Eyre Peninsula itinerary, South Australia
Eyre Peninsula is one of the most beautiful unspoilt regions of Australia. It covers over 2000 kilometres of South Australia’s western coast, including the Nullarbor Plain and stretches into the Outback. It’s especially known for its rugged coastline, beautiful bays and beach towns, marine wildlife, fishing and fresh seafood.
Day 1 - Whyalla
Make your way to Whyalla, perhaps travelling from Adelaide via the Clare Valley. Take a snorkelling trip here to see the fascinating multicoloured cuttlefish (May – August), visit the Maritime Museum or take a tour of the steelworks. Pick up a Seafood and Aquaculture Trail brochure and Seafood and Beyond Rewards Card from the visitor information centre: this self-drive tour is the first of its kind in Australia, and includes guided tours on a self-drive trail stretching from Whyalla to Ceduna. Highlights include southern bluefin tuna, abalone, oyster, crayfish, prawns, scallops, murray cod and shark, being farmed and processed. At Cowell, sample some of the local oysters. Continue along the coast and drop into the seaside towns of Arno Bay and Port Neill. Tumby Bay is a lovely seaside town with white, sandy beaches and crystal blue waters. Spend the night in Port Lincoln.
Adelaide to Whyalla:
381km. 4 hours
Whyalla to Port Lincoln:
266km. 3 hours
Note: If you’re travelling from Adelaide or Yorke Peninsula, you can shorten your journey by crossing Spencer Gulf on the Sea SA car and passenger ferry. The Sea SA Ferry travels between Wallaroo, Yorke Peninsula and Lucky Bay (near Cowell), Eyre Peninsula. The ferry crossing reduces the driving time between Adelaide and Port Lincoln by 4 hours. If you are driving a hire car, please check with your hire car’s policy to ensure your car is allowed on the ferry.
Day 2 - Port Lincoln
Port Lincoln is famous for its beautiful blue water and it is three times the size of Sydney Harbour. It is home to Australia’s largest commercial tuna fishing fleet and is also a great spot for recreational fishing. The town has many tours and attractions – choose from marina tours, fishing charters, 4WD safaris, fish processing tours and swim with tuna tours, and explore the great national parks nearby. This is also the only place in Australia where you can dive with great white sharks – in a shark-proof cage, of course.
Day 3 - Cofffin Bay
Drive to pretty Cofffin Bay, another oyster growing area and popular summer holiday town. If you are driving a 4WD, take a drive into stunning Coffin Bay National Park, before continuing along the coast to Elliston. Use your Seafood and Beyond Rewards Card along the way. Stop at Locks Well Beach and take the 279-step stairway down to one of the best fishing beaches in Australia. The Great Ocean View Drive winds round the cliff tops and bays near Elliston and shows some of the region’s most photogenic vistas. Stay overnight at Streaky Bay and dine on delicious local seafood at the Streaky Bay Hotel, or Mocean’s Café.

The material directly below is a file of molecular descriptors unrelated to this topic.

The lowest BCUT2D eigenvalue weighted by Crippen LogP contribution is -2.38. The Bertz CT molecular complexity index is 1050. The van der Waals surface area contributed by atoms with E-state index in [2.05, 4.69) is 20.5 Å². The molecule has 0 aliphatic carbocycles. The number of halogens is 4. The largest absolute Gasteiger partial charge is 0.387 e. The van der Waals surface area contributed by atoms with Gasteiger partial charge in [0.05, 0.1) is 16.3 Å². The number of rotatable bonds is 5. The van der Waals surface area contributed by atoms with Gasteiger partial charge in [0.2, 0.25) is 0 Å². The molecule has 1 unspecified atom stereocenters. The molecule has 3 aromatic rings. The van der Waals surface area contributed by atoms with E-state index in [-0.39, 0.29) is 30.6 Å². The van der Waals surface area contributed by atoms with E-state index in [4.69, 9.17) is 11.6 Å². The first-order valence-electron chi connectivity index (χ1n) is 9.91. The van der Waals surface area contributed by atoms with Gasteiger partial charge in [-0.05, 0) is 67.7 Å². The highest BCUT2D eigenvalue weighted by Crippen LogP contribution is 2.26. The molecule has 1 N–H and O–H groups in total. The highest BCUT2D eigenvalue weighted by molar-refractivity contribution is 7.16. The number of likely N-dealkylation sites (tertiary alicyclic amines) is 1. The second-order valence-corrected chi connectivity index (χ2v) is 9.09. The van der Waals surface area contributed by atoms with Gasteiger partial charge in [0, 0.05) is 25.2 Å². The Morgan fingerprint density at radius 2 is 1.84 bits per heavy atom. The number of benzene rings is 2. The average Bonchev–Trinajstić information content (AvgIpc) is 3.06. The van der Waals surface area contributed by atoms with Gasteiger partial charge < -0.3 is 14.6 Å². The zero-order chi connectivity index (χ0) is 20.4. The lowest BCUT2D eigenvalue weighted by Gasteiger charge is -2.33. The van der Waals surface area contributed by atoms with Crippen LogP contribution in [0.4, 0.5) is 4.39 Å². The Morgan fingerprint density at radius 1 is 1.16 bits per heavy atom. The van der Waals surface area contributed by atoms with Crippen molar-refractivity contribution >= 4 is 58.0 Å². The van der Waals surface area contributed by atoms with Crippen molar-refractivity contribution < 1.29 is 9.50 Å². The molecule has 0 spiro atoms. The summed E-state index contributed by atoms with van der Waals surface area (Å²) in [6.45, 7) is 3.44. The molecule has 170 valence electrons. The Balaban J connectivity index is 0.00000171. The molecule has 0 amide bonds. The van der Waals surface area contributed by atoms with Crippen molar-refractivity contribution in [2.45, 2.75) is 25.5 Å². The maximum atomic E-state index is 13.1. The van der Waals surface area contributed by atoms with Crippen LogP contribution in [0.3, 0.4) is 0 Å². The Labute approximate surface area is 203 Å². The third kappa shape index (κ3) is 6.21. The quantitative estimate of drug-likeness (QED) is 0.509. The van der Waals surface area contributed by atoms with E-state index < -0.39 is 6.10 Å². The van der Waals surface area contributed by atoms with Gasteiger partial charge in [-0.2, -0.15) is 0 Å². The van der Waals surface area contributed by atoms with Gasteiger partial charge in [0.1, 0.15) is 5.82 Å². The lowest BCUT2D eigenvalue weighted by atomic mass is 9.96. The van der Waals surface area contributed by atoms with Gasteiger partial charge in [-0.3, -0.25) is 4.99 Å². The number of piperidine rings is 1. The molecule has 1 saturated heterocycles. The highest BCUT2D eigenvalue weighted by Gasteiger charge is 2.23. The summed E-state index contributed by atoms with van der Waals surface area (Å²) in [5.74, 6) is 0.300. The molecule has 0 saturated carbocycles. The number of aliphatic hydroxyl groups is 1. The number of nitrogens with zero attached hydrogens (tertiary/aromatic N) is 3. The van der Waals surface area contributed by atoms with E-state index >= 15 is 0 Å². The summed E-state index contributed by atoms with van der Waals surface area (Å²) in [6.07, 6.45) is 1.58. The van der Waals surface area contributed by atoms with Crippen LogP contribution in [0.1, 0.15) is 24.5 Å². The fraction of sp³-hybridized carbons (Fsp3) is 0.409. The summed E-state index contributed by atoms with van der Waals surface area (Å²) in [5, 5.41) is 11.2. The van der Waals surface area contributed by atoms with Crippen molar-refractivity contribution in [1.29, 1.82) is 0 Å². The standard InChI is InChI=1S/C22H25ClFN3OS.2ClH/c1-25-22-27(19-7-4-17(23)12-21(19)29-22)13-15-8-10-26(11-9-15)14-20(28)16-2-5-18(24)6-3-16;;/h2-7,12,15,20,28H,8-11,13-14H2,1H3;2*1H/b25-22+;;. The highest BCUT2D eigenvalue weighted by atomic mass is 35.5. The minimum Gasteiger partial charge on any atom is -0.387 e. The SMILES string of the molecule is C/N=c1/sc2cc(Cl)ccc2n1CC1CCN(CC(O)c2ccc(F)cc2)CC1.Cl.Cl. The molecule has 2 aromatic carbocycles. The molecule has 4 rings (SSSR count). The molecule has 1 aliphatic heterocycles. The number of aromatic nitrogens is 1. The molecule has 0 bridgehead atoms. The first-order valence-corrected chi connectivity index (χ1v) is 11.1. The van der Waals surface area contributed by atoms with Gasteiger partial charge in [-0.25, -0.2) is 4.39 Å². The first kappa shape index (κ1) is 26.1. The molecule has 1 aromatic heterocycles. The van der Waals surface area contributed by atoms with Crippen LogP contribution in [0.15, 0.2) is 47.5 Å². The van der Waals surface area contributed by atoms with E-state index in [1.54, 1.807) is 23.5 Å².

Port Lincoln to Streaky Bay (via Coffin Bay):
323km. 4 hours
Day 4 - Baird Bay
Next stop is Baird Bay. Here local tour operators take you for an early morning swim with the sea lions and dolphins. It’s an amazing experience you’ll never forget: you’ll sense that these remarkable animals are delighted to see you and be entertained by you – rather than the other way around! Ceduna is the focal point and business centre of the far west coast. Visit Ceduna Aboriginal Arts & Cultural Centre for authentic artwork.
Streaky Bay to Baird Bay:
47km. 30 minutes
Streaky Bay to Ceduna:
111km. 1 hour 30 minute
Day 5 - Ceduna
If you are here between June and October, you’ve every chance of seeing Southern Right Whales at Head of Bight. These magnificent creatures migrate to these waters to breed and nurture their young.
The round trip from Ceduna to Head of Bight is long, but the scenery is said to be more spectacular than the Great Ocean Road. On the way, visit the eclectic ‘windmill’ town of Penong and its interesting Woolshed Museum. Nearby Cactus Beach is one of the world’s most famous surfng breaks.
Take a short detour to Fowlers Bay, and check out the spectacular coastal scenery of shifting sand dunes that are perfect for hiking or sand-boarding. Spend the night back in Ceduna. Chinta Air run tours from Ceduna to Head of Bight if you would like to see this amazing landscape from the air. If you’re travelling to Perth, continue onto Eucla, and follow the Nullarbor Plain itinerary to Perth.
One way – Ceduna to Head of Bight Interpretive Centre:
260km. allow 3 hours
Day 6 - Gawler Ranges National Park
From Ceduna take the Eyre Highway inland to Wudinna, the gateway to Gawler Ranges National Park. Here you will find a spectacular wilderness area where great domes of volcanic rock contrast with the stark white salt lakes. There are brilliant displays of wild flowers in spring and year-round wildlife includes the southern hairynosed wombat, pygmy possums and hopping mice. The park is vast and remote – you can visit it independently, or join a Gawler Ranges Wilderness Safaris tour. Independent visitors must be well prepared. It’s currently best to visit in 4WD vehicles, although conventional vehicles with high ground clearance might pass on some tracks. Keep to designated tracks and avoid travelling in the park when conditions are wet. If you aren’t heading to Gawler Ranges, continue on the highway to Port Augusta. From here take the drive south back to Adelaide, Yorke Peninsula, or continue to the Flinders Ranges or Clare Valley.
Ceduna to Port Augusta:
468km. 5 hours
Port Augusta to Adelaide:
305km. 3 hours 30 minutes
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Responsible Travel would like to thank the South Australia tourist board for their sponsorship of this guide